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Muchas Gracias! I'm now looking @ a 6309 @ our local watchmakers shop...

December 6 2008 at 8:25 PM
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Don  (Login Ninja010)
from IP address

Response to Nice score Don...nt

where I'm getting my vintage items fixed up @ bargain prices.

They have a clean looking 6309-7290 for P5000, which equates to a little over US$60.

However, I'm almost sure it's got an aftermarket dial [to the right of the code#s @ dial bottom it has a little "oblong diamond shaped" logo of some kind which I've not seen on an authentic '60s/70s Seiko dial - though I'm not expert @ 6309s]. I do see from your 6309 shot [though not a -7290] that "logo" isn't present. I'm also not sure if the bezel insert has been replaced. And the watch tech really doesn't know the answers. I do have the store owners cell#s so I'll probably text him if I'm interested in it.

However, my main priority is getting my "flock" here in perfect running condition. So far I've had:

a. a "rare" 7015-7020 put in running shape
b. a 6139-600x [Gold dial w/ BLACK subdial] get missing parts [transmission wheel & spring for the rotating bezel] restored & the chrono subdial hand reattached & new caseback gasket
c. quickset fixed for a Big/Small Eye [required a new part]
d. quickset fixed & movement lube for a 6119 "SPORT diver"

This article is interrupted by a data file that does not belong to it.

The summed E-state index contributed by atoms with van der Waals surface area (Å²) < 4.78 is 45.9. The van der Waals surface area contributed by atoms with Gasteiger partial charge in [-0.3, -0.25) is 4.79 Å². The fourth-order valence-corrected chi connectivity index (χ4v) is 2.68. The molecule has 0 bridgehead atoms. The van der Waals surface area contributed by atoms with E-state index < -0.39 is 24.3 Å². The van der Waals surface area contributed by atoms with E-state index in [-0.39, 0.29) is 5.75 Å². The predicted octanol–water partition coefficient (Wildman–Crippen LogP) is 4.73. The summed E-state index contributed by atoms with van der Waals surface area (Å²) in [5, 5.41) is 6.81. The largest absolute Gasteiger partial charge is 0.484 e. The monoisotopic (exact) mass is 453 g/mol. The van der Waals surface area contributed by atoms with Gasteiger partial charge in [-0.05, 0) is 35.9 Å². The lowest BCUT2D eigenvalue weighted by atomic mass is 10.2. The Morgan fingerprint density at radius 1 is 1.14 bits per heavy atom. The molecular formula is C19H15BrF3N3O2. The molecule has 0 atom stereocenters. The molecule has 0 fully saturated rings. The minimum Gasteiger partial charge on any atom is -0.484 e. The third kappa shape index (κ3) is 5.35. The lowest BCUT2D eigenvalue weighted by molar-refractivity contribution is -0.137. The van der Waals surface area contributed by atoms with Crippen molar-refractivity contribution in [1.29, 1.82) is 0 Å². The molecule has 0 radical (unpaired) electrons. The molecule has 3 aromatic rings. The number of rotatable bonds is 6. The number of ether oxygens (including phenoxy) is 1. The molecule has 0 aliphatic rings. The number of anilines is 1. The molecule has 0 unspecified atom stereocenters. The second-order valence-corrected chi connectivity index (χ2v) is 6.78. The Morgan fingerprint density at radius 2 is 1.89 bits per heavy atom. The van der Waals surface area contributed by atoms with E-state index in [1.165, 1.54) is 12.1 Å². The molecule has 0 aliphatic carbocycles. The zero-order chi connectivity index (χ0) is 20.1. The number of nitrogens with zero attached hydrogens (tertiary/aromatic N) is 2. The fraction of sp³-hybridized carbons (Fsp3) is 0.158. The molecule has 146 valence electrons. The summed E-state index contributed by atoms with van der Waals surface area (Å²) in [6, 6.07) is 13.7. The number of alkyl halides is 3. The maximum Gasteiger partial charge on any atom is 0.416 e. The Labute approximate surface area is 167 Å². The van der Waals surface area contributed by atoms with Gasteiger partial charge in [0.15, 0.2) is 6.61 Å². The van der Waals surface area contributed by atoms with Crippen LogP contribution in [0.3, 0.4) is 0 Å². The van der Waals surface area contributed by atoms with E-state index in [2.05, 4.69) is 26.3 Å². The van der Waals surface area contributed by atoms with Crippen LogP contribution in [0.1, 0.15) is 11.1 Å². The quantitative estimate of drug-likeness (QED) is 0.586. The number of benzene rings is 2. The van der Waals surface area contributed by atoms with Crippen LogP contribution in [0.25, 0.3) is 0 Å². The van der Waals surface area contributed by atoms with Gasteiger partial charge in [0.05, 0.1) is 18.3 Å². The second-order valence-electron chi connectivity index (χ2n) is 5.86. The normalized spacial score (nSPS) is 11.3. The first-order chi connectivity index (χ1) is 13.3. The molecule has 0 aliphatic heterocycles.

e. a movement overhaul for an Elgin 'sport diver' type watch w/ ETA 909. Next week they'll put in a new minute wheel [that was damaged in mine]. This was my own watch back in the mid '70s to early '80s before it fell or flew off my wrist when the cheap band malfunctioned - causing the minute wheel damage :>(

Yesterday, Vangie & I spent just about all day in town waiting for 2 of the above watches to be fixed. Service is basically "while you wait". I had the missing parts & the gasket for the 6139 Gold dial installed, and the Elgin overhaul done. They spent a few hours looking thru their stock for a replacement minute wheel as well [but didn't find one]. The total "damage" for the day - P660 - which is about US$13.40!!! So far, that's the most expensive job, typically they run to about US$2-3 unless parts are required, then it's been US$5-7.

It's finally economically viable to get some of my lower end vintage watches fixed up right!

I'm eventually hoping to trade some of my more common items & duplicates for a rarer or hi-end piece here & that's another impetus for me to get these watches fixed up. Many were bargain priced eBay items [due to fuzzy pics, vague description, seller unable to answer questions, etc.] w/ to little/no competition - so I took a chance. In some cases the item was rather nice, just a minor problem I hoped to get fixed @ a low price someday.

BTW - I think you'll see from this description of my watch repair experience here why it is profitable for Philippine & other "developing nation" watchmakers to take in "junkers", fix them, add aftermarket parts to clean them up, and put them up for sale in the international market. If a guy can take in a "junker" for next to nothing, add some hours (or a even couple days) of his labor, and a few $$$ in parts [or maybe he even has the parts already lying around from other "junkers"], then turn around & take in $50 or so from a foreign [developed nation] buyer, he's brought in good money for the week!


[linked image]

Seiko Matsuda

The Patron Saint of Seiko Collectors

This message has been edited by Ninja010 from IP address on Dec 6, 2008 10:11 PM

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